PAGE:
I’m sure there are lots more ways that I’m weird than these five reasons, and I’m not saying they are detriments to my applications. Well, of course, I personally don’t believe they are detriments at all…but I guess that’s up to the admissions committees.


Rounds, rounds, rounds


round ‘n round we go

My initial plan was to submit all seven of my applications during Round 1. But my best laid plans were thwarted by Cornell. Then they were thwarted again by USC. But I’m still doing round 1 for the other five, even though my schedule was crazy tight for Round 1 deadlines (I just took the GMAT for the first and only time less than two months ago!). My reasons are as follows:

First, and most important of all, I wanted to get this whole thing OVER WITH. I knew if I drew out the application process a couple months longer I’d just agonize over small details and drive myself crazy. Plus, I’d probably just sit around on my ass for the first few weeks and not really work on my apps until there wasn’t much time left anyway.

Secondly, the appeal of possibly knowing where my life was heading by the end of the calendar year was too much to resist. I want to know where I’ll be in 2014 NOW.

And then there’s the whole your-chances-are-better-in-the-first-round thing. Even though some of my schools explicitly say that there is no difference in competition between Rounds 1 and 2, I still don’t quite believe them. And, for me, this is a no-brainer. If you know your chances are better now, just do it now!! Yeah, there’s that whole “submit your application when its strongest” thing, but I don’t think another two months will make that much of a difference for me.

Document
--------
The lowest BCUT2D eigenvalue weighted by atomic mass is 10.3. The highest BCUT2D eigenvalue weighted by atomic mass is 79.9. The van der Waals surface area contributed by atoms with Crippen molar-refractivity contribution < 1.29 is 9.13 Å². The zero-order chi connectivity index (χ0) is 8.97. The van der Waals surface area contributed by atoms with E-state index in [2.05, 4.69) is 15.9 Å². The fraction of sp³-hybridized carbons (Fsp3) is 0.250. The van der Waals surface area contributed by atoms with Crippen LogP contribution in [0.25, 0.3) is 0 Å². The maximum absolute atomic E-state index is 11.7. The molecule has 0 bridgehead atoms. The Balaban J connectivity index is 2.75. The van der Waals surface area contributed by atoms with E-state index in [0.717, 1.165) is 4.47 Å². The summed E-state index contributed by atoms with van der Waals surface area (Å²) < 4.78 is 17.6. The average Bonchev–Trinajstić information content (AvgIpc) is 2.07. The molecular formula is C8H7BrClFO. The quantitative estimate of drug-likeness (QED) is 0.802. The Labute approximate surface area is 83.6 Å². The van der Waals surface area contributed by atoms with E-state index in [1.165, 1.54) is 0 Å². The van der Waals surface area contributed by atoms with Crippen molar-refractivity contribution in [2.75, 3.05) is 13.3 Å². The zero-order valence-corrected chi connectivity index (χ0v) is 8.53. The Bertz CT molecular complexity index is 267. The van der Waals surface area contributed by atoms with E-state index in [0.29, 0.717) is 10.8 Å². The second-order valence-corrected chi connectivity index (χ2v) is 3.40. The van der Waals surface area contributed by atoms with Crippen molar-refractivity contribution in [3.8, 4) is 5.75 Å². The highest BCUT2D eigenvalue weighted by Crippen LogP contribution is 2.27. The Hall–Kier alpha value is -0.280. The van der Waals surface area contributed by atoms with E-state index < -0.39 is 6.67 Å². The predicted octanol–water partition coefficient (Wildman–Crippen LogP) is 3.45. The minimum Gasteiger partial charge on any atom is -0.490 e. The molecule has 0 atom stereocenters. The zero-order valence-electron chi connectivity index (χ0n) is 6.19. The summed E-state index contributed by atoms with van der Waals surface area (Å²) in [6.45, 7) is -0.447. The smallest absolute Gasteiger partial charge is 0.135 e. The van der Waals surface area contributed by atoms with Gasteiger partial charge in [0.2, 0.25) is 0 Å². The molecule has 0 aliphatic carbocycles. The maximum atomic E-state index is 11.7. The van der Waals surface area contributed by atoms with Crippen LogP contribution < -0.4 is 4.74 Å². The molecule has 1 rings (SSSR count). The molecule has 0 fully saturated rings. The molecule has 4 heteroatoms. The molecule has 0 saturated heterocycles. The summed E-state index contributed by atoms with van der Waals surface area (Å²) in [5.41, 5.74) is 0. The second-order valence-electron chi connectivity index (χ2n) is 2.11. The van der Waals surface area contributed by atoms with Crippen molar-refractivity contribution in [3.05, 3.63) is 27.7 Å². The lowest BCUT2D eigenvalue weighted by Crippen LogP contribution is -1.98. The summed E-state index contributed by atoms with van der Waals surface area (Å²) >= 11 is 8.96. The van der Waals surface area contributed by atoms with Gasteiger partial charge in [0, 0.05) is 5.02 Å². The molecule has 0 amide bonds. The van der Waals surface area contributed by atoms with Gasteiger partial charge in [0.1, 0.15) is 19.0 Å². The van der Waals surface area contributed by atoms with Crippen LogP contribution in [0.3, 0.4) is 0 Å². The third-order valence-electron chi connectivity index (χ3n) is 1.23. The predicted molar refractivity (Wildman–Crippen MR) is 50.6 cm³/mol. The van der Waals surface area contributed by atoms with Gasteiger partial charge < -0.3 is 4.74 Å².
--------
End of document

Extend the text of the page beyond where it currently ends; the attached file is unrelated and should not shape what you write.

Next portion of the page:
So I charted out my deadlines on a spreadsheet a few weeks ago and realized–with horror–that Cornell has an insanely early deposit deadline for Round 1 decisions. They give you literally less than one month to decide whether to commit your MBA future to them or not. And that Round 1 deposit deadline is earlier than some other schools’ Round 1 decision release dates. So if I did Round 1 at Cornell and if I got admitted, I’d have to pony up a $1,500 deposit fee to save my space while I waited for Berkeley and UCLA to release their decisions. And while I’d probably pick Cornell over UCLA at this current moment (and I might totally change my mind later), I don’t want to be in that kind of sticky situation. So Cornell got pushed to Round 2.

Then USC raised its ugly head (No no, your head isn’t ugly, USC. Your head is really pretty! Can I be admitted now?). It’s probably my fault, though. When I was creating my spreadsheet in mid-August, USC hadn’t updated its deadlines for the 2013-14 application cycle yet. Its website still had 2012-2013 deadlines on it. I figured that the dates would probably be the same this year, and typed down what the deadline was for round 1 in 2012: November 1. I happened to check in on the site again just a few days ago and saw that Round 1 does not end on November 1st this year, but October 15 instead. A two-week difference isn’t that big of a deal in the grand scheme of things, but it does make a huge difference in my insanely tight schedule. Northwestern and Berkeley both have October 16 deadlines, and I couldn’t fathom the idea of squeezing in another entire application at the same time. I also saw that USC’s website now says the second round is when “Priority consideration for merit-based scholarships [is] given to both international and domestic students with completed applications“, so I’m probably better off anyway.

So here are my deadlines, in all their glory:

  • Yale, round 1: Was due on Sept 25. I submitted everything already except for those damned video interview questions, which I will do this weekend and write about later.
  • Stanford, round 1: Due Oct 2. Their website explicitly says applying in round 1 is advantageous. I’ll be submitting this app this weekend, also.
  • Berkeley, round 1: Oct 16
  • Northwestern, round 1: Oct 16
  • UCLA Anderson, round 1: Oct 22
  • Cornell, round 2: December 4
  • USC, round 2: January 10, 2014